Diatto was an Italian manufacturing company founded in 1835 in Turin by Guglielmo Diatto to make 'carriages for wealthy customers'. In 1874 Guglielmo’s sons, Giovanni and Battista Diatto, began building railway carriages for Compagnie Internationale des Wagons-Lits and the Orient Express. In 1905 Guglielmo's grandsons, Vittorio and Pietro Diatto, began Diatto-Clément, a cooperative venture making motor-vehicles under license from French manufacturer Clément-Bayard owned by industrialist Adolphe Clément-Bayard. By 1909 they had full ownership of 'Autocostruzioni Diatto' and began developing their own motor-vehicles and exporting them worldwide.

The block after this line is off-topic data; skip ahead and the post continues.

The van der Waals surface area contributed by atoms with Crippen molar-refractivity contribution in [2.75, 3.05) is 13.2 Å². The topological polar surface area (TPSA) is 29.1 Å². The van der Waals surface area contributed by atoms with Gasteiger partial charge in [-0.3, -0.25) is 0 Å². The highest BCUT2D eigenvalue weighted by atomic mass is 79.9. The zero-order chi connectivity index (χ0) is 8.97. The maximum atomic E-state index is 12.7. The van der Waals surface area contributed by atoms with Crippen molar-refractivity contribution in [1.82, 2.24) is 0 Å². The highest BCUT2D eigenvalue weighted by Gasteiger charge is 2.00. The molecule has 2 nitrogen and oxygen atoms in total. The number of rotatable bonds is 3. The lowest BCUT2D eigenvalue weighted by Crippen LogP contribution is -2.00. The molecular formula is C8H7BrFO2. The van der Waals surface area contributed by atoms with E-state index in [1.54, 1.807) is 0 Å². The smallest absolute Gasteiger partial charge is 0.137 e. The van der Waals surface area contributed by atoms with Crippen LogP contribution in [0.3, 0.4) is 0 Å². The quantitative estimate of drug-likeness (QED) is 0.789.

From 1905 the company built two and four cylinder cars based on the Clément-Bayard, a leading contemporary French manufacturer. By the 1920s, Diatto was making quality cars of its own design, including race cars with supercharged eight-cylinder engines. Diatto also supplied frames to Bugatti which used them for their own race cars. Some Diatto racers were prepared and raced by Alfieri Maserati who left Diatto in 1926 to establish the Maserati marque with his brothers.
Diatto cars were known for their innovative engineering and as early as the 1920s they were equipped with four-wheel brakes and four-speed gearboxes.
Diatto ceased production in 1929.